LGA warns £1bn of regeneration funding could be sent back to Brussels

Town hall bosses have warned almost £1bn of EU regeneration and skills funding is at risk of being sent back to Brussels.

The Local Government Association has warned £914m of European Social Fund (ESF) cash could be returned because it has not been allocated by ministers.

The ESF provides funding for employment schemes, education and training both here in the UK and around Europe.

According to the LGA, £3.1bn of funding was allocated to the UK for the time period of 2014 to 2020.

A total of £1.5bn has now been allocated to projects around the country, but the LGA claims there is still £1.6bn left to be spent and at the current rate, £914m will not be spent in time and so will be sent back to Brussels.

The LGA added that the Department for Work and Pensions has made it ‘difficult’ for local areas to access funding, and of late has seen funding drying up for long periods.

It has also called on the Government to ensure that all ESF cash is allocated before its end date of 2020 to ensure that local communities are getting the investment they desperately need.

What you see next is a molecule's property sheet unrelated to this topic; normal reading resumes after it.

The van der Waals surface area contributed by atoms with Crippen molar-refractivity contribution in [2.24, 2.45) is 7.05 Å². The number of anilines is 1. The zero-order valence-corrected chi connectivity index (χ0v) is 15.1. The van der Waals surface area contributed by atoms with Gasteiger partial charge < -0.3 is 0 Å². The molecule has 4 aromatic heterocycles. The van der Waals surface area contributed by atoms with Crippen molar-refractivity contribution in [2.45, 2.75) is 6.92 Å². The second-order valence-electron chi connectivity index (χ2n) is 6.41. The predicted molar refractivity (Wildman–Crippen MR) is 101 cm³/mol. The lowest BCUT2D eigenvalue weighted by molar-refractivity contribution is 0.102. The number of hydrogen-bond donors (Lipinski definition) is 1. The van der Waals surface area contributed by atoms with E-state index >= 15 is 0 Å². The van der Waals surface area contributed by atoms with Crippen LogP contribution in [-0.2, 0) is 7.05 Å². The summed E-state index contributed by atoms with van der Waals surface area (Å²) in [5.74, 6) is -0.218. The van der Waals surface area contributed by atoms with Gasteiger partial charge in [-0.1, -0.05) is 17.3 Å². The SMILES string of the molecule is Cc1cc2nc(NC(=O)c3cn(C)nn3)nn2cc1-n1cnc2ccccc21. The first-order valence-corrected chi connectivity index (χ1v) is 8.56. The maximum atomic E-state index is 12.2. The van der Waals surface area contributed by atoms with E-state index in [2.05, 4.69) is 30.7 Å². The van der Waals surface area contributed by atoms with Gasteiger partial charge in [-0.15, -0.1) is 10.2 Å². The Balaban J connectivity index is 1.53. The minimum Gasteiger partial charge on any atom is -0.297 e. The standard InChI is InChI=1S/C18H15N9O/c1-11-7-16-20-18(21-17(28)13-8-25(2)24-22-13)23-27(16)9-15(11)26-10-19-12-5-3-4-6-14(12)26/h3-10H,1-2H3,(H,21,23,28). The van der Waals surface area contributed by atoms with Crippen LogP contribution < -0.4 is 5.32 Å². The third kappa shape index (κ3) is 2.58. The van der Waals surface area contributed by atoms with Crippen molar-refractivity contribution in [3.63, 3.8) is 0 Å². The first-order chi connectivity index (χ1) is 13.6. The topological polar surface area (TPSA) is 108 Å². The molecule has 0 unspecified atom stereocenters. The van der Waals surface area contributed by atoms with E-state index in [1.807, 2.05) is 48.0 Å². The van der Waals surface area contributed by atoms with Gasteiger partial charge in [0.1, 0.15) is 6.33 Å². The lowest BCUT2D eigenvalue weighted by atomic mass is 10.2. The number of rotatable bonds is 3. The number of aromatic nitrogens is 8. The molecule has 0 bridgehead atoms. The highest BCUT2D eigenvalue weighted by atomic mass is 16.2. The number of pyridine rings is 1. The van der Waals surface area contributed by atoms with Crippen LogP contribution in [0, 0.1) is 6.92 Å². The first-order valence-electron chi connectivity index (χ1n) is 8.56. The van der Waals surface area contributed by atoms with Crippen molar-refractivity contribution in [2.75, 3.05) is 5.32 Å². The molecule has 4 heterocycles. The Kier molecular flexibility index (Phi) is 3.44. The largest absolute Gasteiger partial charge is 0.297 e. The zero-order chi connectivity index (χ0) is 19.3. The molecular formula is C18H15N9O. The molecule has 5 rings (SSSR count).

In September, the Government published its second tranche of briefing documents on what would happen if the UK leaves the EU next March without a deal in place, including reports on the European Social Fund and the European Regional Development Fund Programme.

‘The current situation with the European Social Fund is leaving local areas facing huge financial shortfalls as a result of a lack of investment,’ said the chairman of the LGA’s Brexit taskforce, Cllr Kevin Bentley.

‘This funding has been used by local areas to create jobs, support small and medium enterprises, deliver skills training, and invest in critical transport and digital infrastructure and boost inclusive growth across the country,’ added Cllr Bentley.

‘Without action, there is a risk that nearly a billion of pounds of investment into our communities will be lost and local areas and economies will be denied desperately-needed funding.’

Research by the Joseph Rowntree Foundation last month claimed a ‘No-Deal’ Brexit scenario could cost families already trapped in poverty an extra £480 a year in living costs.

The report concludes that in all scenarios, the cost of living is likely to rise and real wages to fall after the UK leaves the EU in the immediate period.

Jamie Hailstone
Senior reporter - NewStart


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